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Is there any material difference between a repo and a collateral backed loan?

The one I can think of is that the collateral is owned by the lending party during the loan. So if the Fed uses this with treasuries they get to collect interest on it.

Why did the Fed adopt this as a tool over simple buying and selling? It seems to provide the same effect to the money supply and they don't need the interest from the treasury collateral given they return most of their money to the Treasury every year.

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Repo and Securities Lending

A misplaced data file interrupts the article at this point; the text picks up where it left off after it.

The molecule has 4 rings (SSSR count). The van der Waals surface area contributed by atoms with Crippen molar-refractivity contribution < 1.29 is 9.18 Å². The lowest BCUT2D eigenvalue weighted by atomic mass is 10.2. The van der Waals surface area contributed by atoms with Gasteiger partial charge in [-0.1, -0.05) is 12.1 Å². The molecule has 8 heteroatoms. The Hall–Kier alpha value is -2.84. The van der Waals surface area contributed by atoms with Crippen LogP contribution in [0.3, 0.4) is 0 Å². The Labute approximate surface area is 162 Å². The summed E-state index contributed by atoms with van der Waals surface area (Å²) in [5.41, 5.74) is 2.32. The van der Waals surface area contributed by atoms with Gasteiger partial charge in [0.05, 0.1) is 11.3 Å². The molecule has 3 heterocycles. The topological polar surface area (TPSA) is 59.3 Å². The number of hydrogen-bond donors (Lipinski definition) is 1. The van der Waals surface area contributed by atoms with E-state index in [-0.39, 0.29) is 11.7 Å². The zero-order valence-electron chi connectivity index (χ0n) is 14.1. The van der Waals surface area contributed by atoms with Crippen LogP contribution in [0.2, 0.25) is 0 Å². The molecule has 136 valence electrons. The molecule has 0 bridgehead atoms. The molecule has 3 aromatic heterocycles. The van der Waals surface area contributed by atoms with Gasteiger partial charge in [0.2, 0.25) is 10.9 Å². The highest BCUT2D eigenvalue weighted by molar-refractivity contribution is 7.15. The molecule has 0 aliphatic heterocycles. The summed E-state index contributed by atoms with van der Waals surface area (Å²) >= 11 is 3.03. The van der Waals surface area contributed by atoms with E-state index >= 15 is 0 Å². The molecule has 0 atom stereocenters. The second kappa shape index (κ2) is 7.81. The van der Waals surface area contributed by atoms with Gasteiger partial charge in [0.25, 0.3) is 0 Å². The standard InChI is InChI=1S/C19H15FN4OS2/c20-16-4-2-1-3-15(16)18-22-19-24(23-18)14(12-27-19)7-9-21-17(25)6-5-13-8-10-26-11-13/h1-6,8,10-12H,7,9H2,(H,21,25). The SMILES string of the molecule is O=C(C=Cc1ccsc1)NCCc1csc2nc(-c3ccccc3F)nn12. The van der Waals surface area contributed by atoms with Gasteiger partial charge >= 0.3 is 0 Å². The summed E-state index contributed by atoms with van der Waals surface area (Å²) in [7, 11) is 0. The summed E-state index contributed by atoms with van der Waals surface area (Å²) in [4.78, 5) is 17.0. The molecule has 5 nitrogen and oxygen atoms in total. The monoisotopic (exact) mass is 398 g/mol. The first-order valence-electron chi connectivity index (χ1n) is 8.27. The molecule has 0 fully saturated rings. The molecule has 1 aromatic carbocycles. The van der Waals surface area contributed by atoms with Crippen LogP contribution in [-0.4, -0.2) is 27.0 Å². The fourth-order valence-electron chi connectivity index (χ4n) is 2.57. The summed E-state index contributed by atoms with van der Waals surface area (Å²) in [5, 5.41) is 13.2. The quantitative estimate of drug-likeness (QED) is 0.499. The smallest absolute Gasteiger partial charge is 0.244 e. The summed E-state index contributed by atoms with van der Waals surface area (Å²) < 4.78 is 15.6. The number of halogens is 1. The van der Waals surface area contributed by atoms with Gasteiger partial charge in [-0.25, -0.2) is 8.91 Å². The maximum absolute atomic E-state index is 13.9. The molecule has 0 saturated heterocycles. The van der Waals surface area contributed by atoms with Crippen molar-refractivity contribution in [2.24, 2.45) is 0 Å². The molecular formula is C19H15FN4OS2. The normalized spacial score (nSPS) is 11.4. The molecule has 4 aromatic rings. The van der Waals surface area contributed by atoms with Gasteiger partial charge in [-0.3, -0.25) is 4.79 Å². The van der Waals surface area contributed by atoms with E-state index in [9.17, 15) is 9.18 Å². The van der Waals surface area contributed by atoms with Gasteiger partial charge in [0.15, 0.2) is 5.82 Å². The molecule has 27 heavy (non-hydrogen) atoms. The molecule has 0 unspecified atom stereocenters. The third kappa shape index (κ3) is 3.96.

https://www.newyorkfed.org/medialibrary/media/research/staff_reports/sr529.pdf

Nominal page 2:

A repurchase agreement is the sale of securities coupled with an agreement to repurchase the securities, at a specified price, at a later date (see Duffie (1996) and Garbade (2006)). Securities lending agreements are economically similar to repo agreements.4 Both agreements resemble a collateralized loan, but their treatment under the U.S. bankruptcy law is more beneficial to cash lenders: In the event of bankruptcy, cash lenders can typically sell their collateral, rather than be subject to an automatic stay as would be the case for a collateralized loan.

Two advantages are

  1. Repo are short term self-liquidating positions which automatically run off the balance sheet under the terms of the deal; and

  2. Collateral under Repo deals is available for sale by the lender if the counterparty goes bankrupt.

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